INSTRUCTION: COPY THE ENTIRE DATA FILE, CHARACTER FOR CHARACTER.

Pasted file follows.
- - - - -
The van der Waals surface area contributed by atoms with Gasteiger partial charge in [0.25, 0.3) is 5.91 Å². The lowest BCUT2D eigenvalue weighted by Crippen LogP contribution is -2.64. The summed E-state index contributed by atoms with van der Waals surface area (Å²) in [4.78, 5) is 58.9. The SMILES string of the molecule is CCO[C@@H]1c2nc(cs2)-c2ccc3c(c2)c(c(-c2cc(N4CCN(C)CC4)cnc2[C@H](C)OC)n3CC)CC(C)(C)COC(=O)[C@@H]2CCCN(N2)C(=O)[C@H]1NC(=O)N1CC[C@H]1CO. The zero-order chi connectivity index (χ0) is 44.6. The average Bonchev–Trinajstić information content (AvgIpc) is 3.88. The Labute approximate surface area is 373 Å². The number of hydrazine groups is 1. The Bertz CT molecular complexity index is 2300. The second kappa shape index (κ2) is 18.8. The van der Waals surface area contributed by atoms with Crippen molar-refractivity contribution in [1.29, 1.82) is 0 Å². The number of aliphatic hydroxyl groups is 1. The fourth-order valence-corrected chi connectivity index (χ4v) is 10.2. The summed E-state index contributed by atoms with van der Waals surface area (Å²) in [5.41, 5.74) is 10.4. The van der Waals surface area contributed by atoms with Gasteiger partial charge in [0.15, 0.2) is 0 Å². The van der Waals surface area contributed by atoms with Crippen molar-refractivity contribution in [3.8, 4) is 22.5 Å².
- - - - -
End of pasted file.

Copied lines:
The van der Waals surface area contributed by atoms with Gasteiger partial charge in [0.25, 0.3) is 5.91 Å². The lowest BCUT2D eigenvalue weighted by Crippen LogP contribution is -2.64. The summed E-state index contributed by atoms with van der Waals surface area (Å²) in [4.78, 5) is 58.9. The SMILES string of the molecule is CCO[C@@H]1c2nc(cs2)-c2ccc3c(c2)c(c(-c2cc(N4CCN(C)CC4)cnc2[C@H](C)OC)n3CC)CC(C)(C)COC(=O)[C@@H]2CCCN(N2)C(=O)[C@H]1NC(=O)N1CC[C@H]1CO. The zero-order chi connectivity index (χ0) is 44.6. The average Bonchev–Trinajstić information content (AvgIpc) is 3.88. The Labute approximate surface area is 373 Å². The number of hydrazine groups is 1. The Bertz CT molecular complexity index is 2300. The second kappa shape index (κ2) is 18.8. The van der Waals surface area contributed by atoms with Crippen molar-refractivity contribution in [1.29, 1.82) is 0 Å². The number of aliphatic hydroxyl groups is 1. The fourth-order valence-corrected chi connectivity index (χ4v) is 10.2. The summed E-state index contributed by atoms with van der Waals surface area (Å²) in [5.41, 5.74) is 10.4. The van der Waals surface area contributed by atoms with Gasteiger partial charge in [0.15, 0.2) is 0 Å². The van der Waals surface area contributed by atoms with Crippen molar-refractivity contribution in [3.8, 4) is 22.5 Å².